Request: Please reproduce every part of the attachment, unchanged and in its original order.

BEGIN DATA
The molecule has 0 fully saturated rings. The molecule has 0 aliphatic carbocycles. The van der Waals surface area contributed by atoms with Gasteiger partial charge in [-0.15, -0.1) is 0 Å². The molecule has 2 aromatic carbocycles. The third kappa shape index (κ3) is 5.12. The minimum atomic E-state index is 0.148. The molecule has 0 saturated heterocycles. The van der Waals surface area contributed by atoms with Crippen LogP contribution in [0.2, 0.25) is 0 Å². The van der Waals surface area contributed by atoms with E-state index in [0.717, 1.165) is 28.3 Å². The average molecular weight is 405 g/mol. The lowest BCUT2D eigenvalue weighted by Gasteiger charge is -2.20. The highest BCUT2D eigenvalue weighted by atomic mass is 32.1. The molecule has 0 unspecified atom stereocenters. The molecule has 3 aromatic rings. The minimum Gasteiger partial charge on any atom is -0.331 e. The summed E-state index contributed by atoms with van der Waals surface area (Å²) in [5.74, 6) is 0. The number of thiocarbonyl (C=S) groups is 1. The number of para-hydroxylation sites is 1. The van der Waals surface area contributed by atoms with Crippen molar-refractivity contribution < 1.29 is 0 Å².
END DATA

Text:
The molecule has 0 fully saturated rings. The molecule has 0 aliphatic carbocycles. The van der Waals surface area contributed by atoms with Gasteiger partial charge in [-0.15, -0.1) is 0 Å². The molecule has 2 aromatic carbocycles. The third kappa shape index (κ3) is 5.12. The minimum atomic E-state index is 0.148. The molecule has 0 saturated heterocycles. The van der Waals surface area contributed by atoms with Crippen LogP contribution in [0.2, 0.25) is 0 Å². The van der Waals surface area contributed by atoms with E-state index in [0.717, 1.165) is 28.3 Å². The average molecular weight is 405 g/mol. The lowest BCUT2D eigenvalue weighted by Gasteiger charge is -2.20. The highest BCUT2D eigenvalue weighted by atomic mass is 32.1. The molecule has 0 unspecified atom stereocenters. The molecule has 3 aromatic rings. The minimum Gasteiger partial charge on any atom is -0.331 e. The summed E-state index contributed by atoms with van der Waals surface area (Å²) in [5.74, 6) is 0. The number of thiocarbonyl (C=S) groups is 1. The number of para-hydroxylation sites is 1. The van der Waals surface area contributed by atoms with Crippen molar-refractivity contribution < 1.29 is 0 Å².